OASIS is a digital virtual reality simulation, accessible to players by using a visor, and haptic technology. The few rules that apply inside the simulation were defined by its creators James Halliday and Ogden Morrow1. Concerned people were using OASIS to escape the real world, Morrow leaves its parent company, Gregarious Simulation Systems. Halliday remains the sole owner of GSS and OASIS.

Upon his death, Halliday announces a competition: Whoever manages to find an Easter egg his has hidden inside OASIS will inherit GSS, OASIS, and Halliday’s entire fortune. To find the it, the egg hunters, quickly nicknamed gunters, first have to locate three keys that open three different gates. Soon, everyone and their grandmother are searching for the egg. It become apparent that Halliday’s affection with the 1970s and 80s of his childhood is the right path to find the egg. With enough knowledge of 70s and 80s pop culture and nerd trivia, and the ability to connect the dots, a player should be able to find the keys, the gates, and thus the Easter egg, and Halliday’s big pile of dough.

But the first key proves to be hard to find, and years go by without any progress, until suddenly, one day, a name appears on the top of the Scoreboard: Parzival.

Parzival is the avatar of young Wade Watts. An orphan living with his doper aunt in the stacks surrounding Oklahoma City, Watts uses the OASIS to attend high school. It’s also his escape from the real world. For Wade, and most people of his generation, OASIS is in many ways more real than reality itself. His mother used OASIS to raise him, and OASIS is where he spends most of his time. And for Watts, Halliday’s Easter egg becomes an all-consuming obsession.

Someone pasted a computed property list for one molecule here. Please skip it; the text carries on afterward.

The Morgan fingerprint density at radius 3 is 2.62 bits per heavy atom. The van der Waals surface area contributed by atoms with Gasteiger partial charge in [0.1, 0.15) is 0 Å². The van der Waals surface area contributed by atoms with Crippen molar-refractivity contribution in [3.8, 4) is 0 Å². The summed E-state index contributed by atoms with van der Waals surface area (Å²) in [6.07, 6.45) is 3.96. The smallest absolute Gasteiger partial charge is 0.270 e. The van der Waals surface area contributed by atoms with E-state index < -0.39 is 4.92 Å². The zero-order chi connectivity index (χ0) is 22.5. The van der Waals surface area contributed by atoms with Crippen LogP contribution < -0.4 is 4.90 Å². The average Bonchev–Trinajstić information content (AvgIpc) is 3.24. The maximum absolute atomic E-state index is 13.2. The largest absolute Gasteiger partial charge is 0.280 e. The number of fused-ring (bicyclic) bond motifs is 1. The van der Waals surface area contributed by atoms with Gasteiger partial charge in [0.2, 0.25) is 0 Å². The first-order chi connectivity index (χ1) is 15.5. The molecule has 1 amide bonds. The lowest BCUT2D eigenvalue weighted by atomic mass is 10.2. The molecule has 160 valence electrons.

Insert Coin

Ernest Cline’s Ready Player One will take you on a very entertaining, yet simple and somewhat predictable, ride. Unlike the previous book I read, Frank Herbert’s Children of Dune, Ready Player One is very easy on the eyes. And it’s certainly less of a challenge for the mind. There’s is absolutely no need to think, and you’re spoon fed every single detail. This story ain’t exactly the kind of multi-layered onion you’ll find in Frank Herbert’s pantry.

But there’s not necessarily anything wrong with that.

Ready Player One is a captivating experience, and the mere 400 pages flies by in a flash. There is very little downtime, and no real reason to put the book down until you’ve finished the last paragraph. If you’re a child of the 1970s and 1980s, you’ll find that the story feels very familiar, very quickly. Because of Halliday’s obsession with that era, author Ernest Cline gets to make his book a literary nerd fest. The story is filled to the very brim with references from both pop culture and nerd culture. Sometimes it might even feel a little like the references are forced in there just to make the reader go “oh, yeah, I know that reference!” one more time before Cline runs out of pages.

Game over

After finishing the book, I’m left with the feeling that Ready Player One is a novel I could’ve written myself. Realistically, that’s not something I’d ever managed, of course. I lack the writing skills for such an achievement. But since Ready Player One sports no original Sci-fi ideas, and often feels like an encyclopedia of 70s and 80s geek culture, the story feels extremely familiar; it feels like something I should be able to conjure myself.

This might be the key to Ready Player One’s massive success: People like familiar things.

Will there be a movie adaption? Of course. Ready Player One is perfect for the big screen, and will translate beautifully into a fast-paced, two hour orgy of computer generated imagery. Director Steven Spielberg is currently working on a movie adaption that is scheduled for release in March next year. There are also rumors going around that Cline is working on a sequel to the book.

In summary, Ready Player One is among the best books, perhaps the best book, I’ve read since I ventured on my A Book A Month project.

Spoiler: A perhaps better ending would have been if it turned out Og was the bad guy. By luring the four players to his lair for the final battle, he could control the outcome, and gain complete control of OASIS. Sorrento wasn’t the final boss. But that would’ve probably added another 50 pages to the story, which would have been a stretch.

  1. These characters are obviously inspired by the two Johns, John Carmack and John Romero. ↩︎